Rita Tarvin Rocket win streak reaches five G-Men ascend to 4-0 in SBAAC National Division with win at Williamsburg Jays soar to 3-1 with win at North Adams Young Lady Jays improving as season progresses Mary J Yockey Callie J Maynard Windle Blanton Daisy D Nevels RULH HS students visit Jungle Jims Aberdeen Council has busy end of the year River Village Christmas celebration begins SR 41 now open Gast’s three-point shower drowns the Tigers Lady Rockets capture wins over Ripley, Batavia Keplinger signs with Shawnee State Warriors down the Devils, fall to the Greyhounds Broncos edge out Williamsburg, 53-50 Carol S Newman John E Short RULH Elementary names ‘Go Green’ Students RE/MAX Local Experts opens in Williamsburg RULH wraps up ‘No Shave November’ fundraiser Eleven indicted by Brown County Grand Jury Donald C Vance John C Morris Rebecca E Simpson Hot start sets pace for Broncos’ 85-40 win over CNE G-Men get off to 1-1 start Lady Rockets start off season with tough string of road games Basketball Special: 2017-18 Katherine J Wolfe Virginia J Germann Rev Commadora Manning Mona K Kirker Ohio Rural Heritage Association donates to Food Pantry RULH FCCLA attends meeting in D.C. RULH MS students try ‘Tabletop Twitter’ Ripley Village Christmas update Bonita Planck Carol J Wagner Christopher O Richey Sr Five new members to enter WBHS Athletic Hall of Fame Blue Jays ready to soar under Woodward Fischer named to OPSWA All-Ohio First Team of football all-stars High school girls’ hoop action kicks off in Brown County Formation of new joint Fire & EMS District discussed RULH students learn about ‘Global Food’ Personal financial management class at RULH High School Dale G Ferriel John E Slack Nicholas A Arthur Bonnie J Roush Charles E Faul Phyllis A Mills Carl L Watson Marc W Bolce Robert R Moore Robert K King June R Williams William T Ishmael Sr Deborah J Napier High school hoop action begins Fayetteville SAY Girls Wing Soccer Team finishes season among state’s Final Four Devils visit Georgetown for OHSAA Foundation Games Grandfather charged in boy’s death ‘Real Money’ at RULH Middle School Ripley High School celebrates Veterans Day Reward increases for information leading to conviction in Stykes’ murder Ripley Village Christmas update Kenneth M McKinley Vilvens signs with Mount St. Joseph SBAAC awards girls tennis all-stars Layman inducted into Miami University Athletic Hall of Fame SBAAC hands out awards to First Team girls’ soccer all-stars John D Marks Aberdeen Police Department receives ‘Shop With a Cop’ donation Benefit to take place Nov. 17 for Grace Copple St. Michael students take part in Community Soup Supper Voters return Worley to the bench Ruby A Ratliff Donna J Moore Stella M Glasscock Ellen L Gelter Alverda T Guillermin Justin N Beach EHS dedicates ‘Kiser Court’ SBAAC awards First Team football all-stars, winning teams Sizer earns SBAAC American Division Volleyball Player of Year honors for 3rd straight year Broncos to host Blue Jays for OHSAA ‘Jimmy Young’ Foundation Game, Nov. 17 Vern W Kidd Jr Brown County Election Results – 2017 Michael D Hines Raymond W Napier Leslie E Boyle Gary L Barber RULH NHS welcomes new inductees K-9 Units and handlers visit RULH High School EMS members honored for service Road work on Ripley streets to begin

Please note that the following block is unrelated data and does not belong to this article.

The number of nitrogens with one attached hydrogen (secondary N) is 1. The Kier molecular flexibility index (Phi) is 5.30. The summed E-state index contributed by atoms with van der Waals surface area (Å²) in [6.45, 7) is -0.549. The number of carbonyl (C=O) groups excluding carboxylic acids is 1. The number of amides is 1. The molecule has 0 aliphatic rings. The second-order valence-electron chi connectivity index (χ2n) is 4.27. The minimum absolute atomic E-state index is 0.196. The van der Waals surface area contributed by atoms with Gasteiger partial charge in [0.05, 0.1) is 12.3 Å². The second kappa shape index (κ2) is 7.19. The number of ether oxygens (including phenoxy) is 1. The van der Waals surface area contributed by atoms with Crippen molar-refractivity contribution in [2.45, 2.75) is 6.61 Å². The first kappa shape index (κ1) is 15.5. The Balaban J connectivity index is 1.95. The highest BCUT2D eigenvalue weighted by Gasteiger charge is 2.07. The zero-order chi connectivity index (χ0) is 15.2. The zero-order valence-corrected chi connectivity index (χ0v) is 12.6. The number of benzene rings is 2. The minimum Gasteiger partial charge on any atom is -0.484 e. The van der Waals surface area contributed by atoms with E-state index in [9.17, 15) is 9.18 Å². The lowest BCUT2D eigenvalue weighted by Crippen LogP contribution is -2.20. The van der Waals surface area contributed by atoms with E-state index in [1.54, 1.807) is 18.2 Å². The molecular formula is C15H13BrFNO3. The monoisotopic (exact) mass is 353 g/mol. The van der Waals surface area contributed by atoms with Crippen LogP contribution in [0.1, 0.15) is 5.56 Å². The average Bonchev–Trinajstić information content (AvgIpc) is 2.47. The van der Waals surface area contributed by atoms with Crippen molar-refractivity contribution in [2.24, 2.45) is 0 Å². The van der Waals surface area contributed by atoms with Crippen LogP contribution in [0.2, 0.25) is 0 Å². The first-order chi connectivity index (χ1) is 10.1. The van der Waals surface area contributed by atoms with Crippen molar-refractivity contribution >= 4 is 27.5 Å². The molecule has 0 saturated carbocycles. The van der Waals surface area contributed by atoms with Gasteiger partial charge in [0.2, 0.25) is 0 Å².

Finding the escape from addiction